Once in a century lunar eclipse
THIS weekend stargazers will be treated to a once in a lifetime lunar eclipse event - but you'll have to get up early.
Early Saturday morning, the night sky will feature a rare blood moon lunar eclipse and it will be the longest such event in roughly a century. Even better news, Australians are expected to be among those with the best view of the slow-moving astronomy event.
The moon will be low on our horizon when it starts to go dark and it will set while completely immersed in a dull-red stain.
A lunar eclipse occurs when the Earth moves between the sun and the moon, completely blocking direct sunlight from reaching the moon, which gives the moon an orange/red hue that earns it the moniker of a "blood moon".
But why does the moon turn red?
Instead of going dark, the way the sunlight refracts around the Earth gives the moon a red colour as some of the sunlight entering Earth's atmosphere, notably the red spectrum, is scattered in a way that gently illuminates the moon behind.
However the brightness of the red colour depends on how dirty the atmosphere is due to volcanic eruptions - and experts don't believe this particular blood moon will display a strong red.
However the one hour 43 minute duration of the eclipse is just four minutes off the maximum possible length, according to NASA. And there won't be another one viewable from Australia until 2021. So if you enjoy astronomy, it's definitely worth getting up for.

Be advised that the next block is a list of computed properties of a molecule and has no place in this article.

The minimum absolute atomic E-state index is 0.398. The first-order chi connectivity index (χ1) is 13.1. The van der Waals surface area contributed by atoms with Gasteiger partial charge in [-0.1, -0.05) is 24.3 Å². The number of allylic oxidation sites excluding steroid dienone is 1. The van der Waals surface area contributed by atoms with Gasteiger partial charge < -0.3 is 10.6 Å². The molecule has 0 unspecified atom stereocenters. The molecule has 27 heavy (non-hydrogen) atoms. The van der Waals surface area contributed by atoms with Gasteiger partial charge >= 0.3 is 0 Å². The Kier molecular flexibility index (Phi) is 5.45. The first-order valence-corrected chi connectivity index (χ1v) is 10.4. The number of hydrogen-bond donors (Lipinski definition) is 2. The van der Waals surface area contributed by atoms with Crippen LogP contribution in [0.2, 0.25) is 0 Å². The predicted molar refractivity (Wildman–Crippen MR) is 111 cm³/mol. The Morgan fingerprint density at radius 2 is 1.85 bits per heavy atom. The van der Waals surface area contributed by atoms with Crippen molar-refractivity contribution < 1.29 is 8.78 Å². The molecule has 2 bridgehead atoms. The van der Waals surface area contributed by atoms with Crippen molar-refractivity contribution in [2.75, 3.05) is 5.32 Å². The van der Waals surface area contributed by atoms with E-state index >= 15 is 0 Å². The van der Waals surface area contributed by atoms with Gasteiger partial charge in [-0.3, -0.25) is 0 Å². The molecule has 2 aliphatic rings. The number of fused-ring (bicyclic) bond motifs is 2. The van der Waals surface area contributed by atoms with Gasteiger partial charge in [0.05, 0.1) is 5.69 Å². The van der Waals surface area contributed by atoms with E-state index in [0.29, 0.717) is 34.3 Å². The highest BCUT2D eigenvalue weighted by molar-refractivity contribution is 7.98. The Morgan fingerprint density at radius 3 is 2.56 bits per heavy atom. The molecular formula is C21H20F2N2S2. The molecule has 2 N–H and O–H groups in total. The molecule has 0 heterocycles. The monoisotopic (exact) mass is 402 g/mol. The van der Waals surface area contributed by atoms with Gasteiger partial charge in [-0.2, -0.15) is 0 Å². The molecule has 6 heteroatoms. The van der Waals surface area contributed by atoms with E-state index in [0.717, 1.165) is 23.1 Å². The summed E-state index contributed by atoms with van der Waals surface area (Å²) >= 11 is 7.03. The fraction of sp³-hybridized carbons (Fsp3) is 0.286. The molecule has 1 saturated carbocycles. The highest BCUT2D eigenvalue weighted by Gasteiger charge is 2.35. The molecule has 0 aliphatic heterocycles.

The event will kick off at about 3.15am (AEST) on Saturday, July 28. The moon will start to turn red from about 5.30am.
Across Australia everyone will see the moon enter Earth's shadow at the exact same moment but those in Western Australia are the only ones who will be able to watch the entirety of the eclipse.
Lunar eclipses generally last much longer than their solar counterpart. The shadow cast by the moon is much smaller than that produced by our own planet.
The outcome is generally that a solar eclipse is only seen by a relative few who fall beneath the moon's masking orb. But the night-time transformation of the moon into a bloody-red orb can be seen by anyone on the Earth below while it is night.
On Saturday morning, the moon will be at apogee - the furthest point in its orbit from the Earth. This means it will be passing through space at a point where the cone of Earth's shadow is wider, making the eclipse last longer.